A group of siblings are preparing to hike 15 mountains which their father is unable to complete after being diagnosed with MND.
Former oil worker David Choat was a fit and healthy father-of-four who loved ‘Munro bagging’ with his wife Judy in their spare time – until he was given his devastating diagnosis in 2017.
After the couple, both 66, shared the news with the rest of their family, their children rallied round and decided to pay tribute to their father’s beloved pastime – while raising money for MND charity My Name’5 Doddie Foundation.
The family, from Aberdeen, are now planning to tackle the 15 Munros – Scottish mountains more than 3000 feet – between June this year and the summer of 2021.
Motor neurone disease (MND) is a debilitating illness that affects the brain and nerves – shortening sufferers’ lifespans – and in most cases results in death, with no known cure.
The couple’s son Paul, 34, said his parents kept the diagnosis to themselves before revealing it to the family months later around November 2017.
Paul, who was at the Scotland v New Zealand rugby game in November 2017 when Doddie Weir launched his charity, said: “I was at that game but had no idea my dad had been diagnosed.
“It was pretty devastating.
“Him and my mum decided to keep it between themselves at first because the symptoms weren’t obvious and I think was to give them a chance to process everything and keep things as normal as possible for as long as possible.
“It’s been really tough as a family but we’re lucky that we’re really close to support each other and our mum and dad.
“He’s still walking and his speech hasn’t been affected yet, so he’s beating the odds so far and staying unbelievably positive about it all.”
Paul told how for years his mum and dad racked up 267 Munros and relished the outdoors.
He said: “Ever since we were kids our mum and dad have been very active.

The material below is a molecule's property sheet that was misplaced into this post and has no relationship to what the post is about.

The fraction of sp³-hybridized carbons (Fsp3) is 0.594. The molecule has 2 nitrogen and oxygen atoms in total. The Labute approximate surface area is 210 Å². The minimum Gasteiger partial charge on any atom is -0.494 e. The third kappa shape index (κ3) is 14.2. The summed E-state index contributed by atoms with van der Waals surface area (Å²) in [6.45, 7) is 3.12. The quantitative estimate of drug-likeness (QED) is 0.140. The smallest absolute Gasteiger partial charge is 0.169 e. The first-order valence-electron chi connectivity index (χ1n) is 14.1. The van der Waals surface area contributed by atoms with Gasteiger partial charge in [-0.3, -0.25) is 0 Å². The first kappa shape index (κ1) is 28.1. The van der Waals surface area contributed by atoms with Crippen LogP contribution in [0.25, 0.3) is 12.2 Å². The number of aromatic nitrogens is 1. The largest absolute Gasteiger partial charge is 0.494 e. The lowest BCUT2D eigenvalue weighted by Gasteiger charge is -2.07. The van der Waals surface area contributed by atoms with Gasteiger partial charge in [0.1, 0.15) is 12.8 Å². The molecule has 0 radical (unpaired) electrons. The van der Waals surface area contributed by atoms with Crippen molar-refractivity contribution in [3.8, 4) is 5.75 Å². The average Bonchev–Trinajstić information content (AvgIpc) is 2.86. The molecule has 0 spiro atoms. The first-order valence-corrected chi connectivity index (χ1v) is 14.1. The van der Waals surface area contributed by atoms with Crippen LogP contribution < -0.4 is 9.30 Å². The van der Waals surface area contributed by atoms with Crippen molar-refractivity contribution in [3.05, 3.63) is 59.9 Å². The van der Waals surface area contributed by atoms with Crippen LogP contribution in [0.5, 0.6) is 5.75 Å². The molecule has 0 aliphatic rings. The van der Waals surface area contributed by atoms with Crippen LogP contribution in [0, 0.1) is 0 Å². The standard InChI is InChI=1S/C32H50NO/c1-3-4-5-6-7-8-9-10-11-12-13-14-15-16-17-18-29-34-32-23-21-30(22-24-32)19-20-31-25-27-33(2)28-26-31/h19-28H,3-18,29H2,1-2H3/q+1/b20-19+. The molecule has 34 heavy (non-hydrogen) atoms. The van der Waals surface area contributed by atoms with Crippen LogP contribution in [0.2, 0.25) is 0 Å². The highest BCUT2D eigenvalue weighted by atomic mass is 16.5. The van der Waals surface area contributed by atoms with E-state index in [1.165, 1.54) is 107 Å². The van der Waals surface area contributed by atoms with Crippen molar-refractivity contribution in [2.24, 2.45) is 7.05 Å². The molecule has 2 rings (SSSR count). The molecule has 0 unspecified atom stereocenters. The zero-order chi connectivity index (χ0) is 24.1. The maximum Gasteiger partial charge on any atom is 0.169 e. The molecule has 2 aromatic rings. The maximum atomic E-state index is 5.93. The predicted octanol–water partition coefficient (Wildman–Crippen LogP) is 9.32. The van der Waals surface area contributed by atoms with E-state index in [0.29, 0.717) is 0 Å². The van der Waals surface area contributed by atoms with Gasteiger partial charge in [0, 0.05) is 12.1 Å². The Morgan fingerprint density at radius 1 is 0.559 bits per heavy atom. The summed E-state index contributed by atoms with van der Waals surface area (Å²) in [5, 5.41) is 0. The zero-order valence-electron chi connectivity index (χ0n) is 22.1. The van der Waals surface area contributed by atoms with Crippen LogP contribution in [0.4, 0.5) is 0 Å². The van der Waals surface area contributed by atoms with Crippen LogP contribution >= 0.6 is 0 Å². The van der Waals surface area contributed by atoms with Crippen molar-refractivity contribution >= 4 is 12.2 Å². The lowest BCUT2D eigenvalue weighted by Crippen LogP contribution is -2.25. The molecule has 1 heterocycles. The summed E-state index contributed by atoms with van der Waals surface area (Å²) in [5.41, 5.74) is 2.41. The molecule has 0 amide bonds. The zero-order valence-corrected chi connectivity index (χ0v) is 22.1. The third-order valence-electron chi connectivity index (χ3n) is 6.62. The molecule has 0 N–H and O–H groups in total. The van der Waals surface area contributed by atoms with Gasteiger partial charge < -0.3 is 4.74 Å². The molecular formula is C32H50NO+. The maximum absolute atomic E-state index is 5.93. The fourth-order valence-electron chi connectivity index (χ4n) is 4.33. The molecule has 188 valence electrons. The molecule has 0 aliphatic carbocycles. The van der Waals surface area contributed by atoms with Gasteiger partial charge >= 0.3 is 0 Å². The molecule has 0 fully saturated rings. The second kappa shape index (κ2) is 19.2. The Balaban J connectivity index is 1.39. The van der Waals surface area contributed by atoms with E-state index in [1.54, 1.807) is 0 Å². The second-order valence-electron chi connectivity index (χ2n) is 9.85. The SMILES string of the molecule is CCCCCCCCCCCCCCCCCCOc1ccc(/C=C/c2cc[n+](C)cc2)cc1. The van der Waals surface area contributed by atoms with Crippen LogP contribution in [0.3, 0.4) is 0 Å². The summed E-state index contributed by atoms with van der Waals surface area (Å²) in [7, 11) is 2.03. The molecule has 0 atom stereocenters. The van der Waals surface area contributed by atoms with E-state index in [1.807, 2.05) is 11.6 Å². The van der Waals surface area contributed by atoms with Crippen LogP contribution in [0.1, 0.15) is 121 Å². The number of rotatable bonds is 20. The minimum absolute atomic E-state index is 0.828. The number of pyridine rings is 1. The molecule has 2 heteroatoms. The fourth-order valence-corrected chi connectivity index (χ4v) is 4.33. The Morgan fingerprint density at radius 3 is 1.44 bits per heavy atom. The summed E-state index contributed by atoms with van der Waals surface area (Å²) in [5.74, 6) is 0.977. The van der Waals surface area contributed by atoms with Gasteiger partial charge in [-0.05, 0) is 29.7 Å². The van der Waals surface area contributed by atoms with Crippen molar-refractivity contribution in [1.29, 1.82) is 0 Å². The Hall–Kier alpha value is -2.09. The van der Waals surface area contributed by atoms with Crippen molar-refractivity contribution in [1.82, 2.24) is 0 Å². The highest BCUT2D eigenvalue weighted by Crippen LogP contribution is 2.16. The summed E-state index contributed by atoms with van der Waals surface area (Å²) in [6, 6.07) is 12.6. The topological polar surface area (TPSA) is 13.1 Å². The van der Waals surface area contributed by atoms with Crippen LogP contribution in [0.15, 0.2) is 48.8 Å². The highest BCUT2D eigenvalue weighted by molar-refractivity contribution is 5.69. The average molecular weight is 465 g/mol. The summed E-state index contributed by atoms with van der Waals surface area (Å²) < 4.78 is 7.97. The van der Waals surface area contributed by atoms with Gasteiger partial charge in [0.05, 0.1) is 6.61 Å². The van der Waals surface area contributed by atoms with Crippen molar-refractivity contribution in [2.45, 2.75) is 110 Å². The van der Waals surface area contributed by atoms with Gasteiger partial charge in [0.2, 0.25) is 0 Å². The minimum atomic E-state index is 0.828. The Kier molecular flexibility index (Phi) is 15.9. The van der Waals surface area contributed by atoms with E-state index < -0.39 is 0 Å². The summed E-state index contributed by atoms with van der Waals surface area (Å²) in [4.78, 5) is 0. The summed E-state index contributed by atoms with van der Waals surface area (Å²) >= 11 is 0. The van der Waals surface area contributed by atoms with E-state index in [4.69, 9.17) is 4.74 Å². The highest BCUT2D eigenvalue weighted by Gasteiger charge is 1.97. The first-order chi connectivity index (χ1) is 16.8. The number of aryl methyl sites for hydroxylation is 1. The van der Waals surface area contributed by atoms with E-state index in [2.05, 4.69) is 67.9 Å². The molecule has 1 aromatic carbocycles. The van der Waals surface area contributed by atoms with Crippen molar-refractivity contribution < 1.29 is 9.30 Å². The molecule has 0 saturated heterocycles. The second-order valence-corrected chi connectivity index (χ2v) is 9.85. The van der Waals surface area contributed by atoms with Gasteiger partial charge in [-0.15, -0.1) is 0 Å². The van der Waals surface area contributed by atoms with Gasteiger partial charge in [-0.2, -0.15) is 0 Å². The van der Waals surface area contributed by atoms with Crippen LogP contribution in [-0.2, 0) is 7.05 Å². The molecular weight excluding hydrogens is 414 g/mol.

“My dad worked for Shell and travelled abroad for his job then settled in Aberdeen around school age.
“From there they started ticking off Munros one by one and tried to convince us to join them.
“That’s how they spent their free time.
“It’s been ongoing for the past 25 years.”
Paul, who runs a property maintenance company, said he and his sister Becky, 37, and brothers Adam, 31, and Matt, 40, revealed the Munro and fundraising idea to their parents while at the family home at Christmas.
He said: “For the fundraiser we decided we didn’t want to step on dad’s toes because he was still determined to complete them.
“But he eventually realised it wouldn’t be possible.
“After that we decided to combine our efforts into something.
“He had 15 left so we want to complete those and raise money along the way.
“We floated the idea to mum and dad.
“Mum said she’d be really keen to join us and dad would help with the organising.
“As much as I enjoy the outdoors I wouldn’t say I’m in perfect trim to go climbing mountains.
“But it’s good that we’re all coming together as a family.
“As much as it’s about raising the money it’s also about coming together as a family and helping mum and dad.”
Starting in June, the family will travel to Cuillin range on the Isle of Skye to hike up Sgurr na Banachdich and Bla Bheinn.
Afterwards they will attempt An Stuc near Loch Tay, Perth and Kinross, and in August they plan on taking a week off to complete five Munros near Inverness.
Paul admitted that the logistics of the challenge are ‘tricky’ as Matt lives in London.
He said: “We’re all quite scattered throughout the UK.
“The organisation is quite tricky.
“We’re hoping to do half this year then the other half next year.
“Most of the ones left are in the middle of nowhere.”
Having raised £2737 since the beginning of January and exceeded their target already, Paul said the family aim to keep going until they complete their Munro mission.
He said: “We initially set out to raise £2000 but are already past that.
“None of us have seen a Munro since the fundraiser started but we just want to raise as much as we can.
“It’s been amazing the generosity shown by people so far.
“We didn’t think we’d get as much support as we have.
“We’ll just continue and see where we get to.”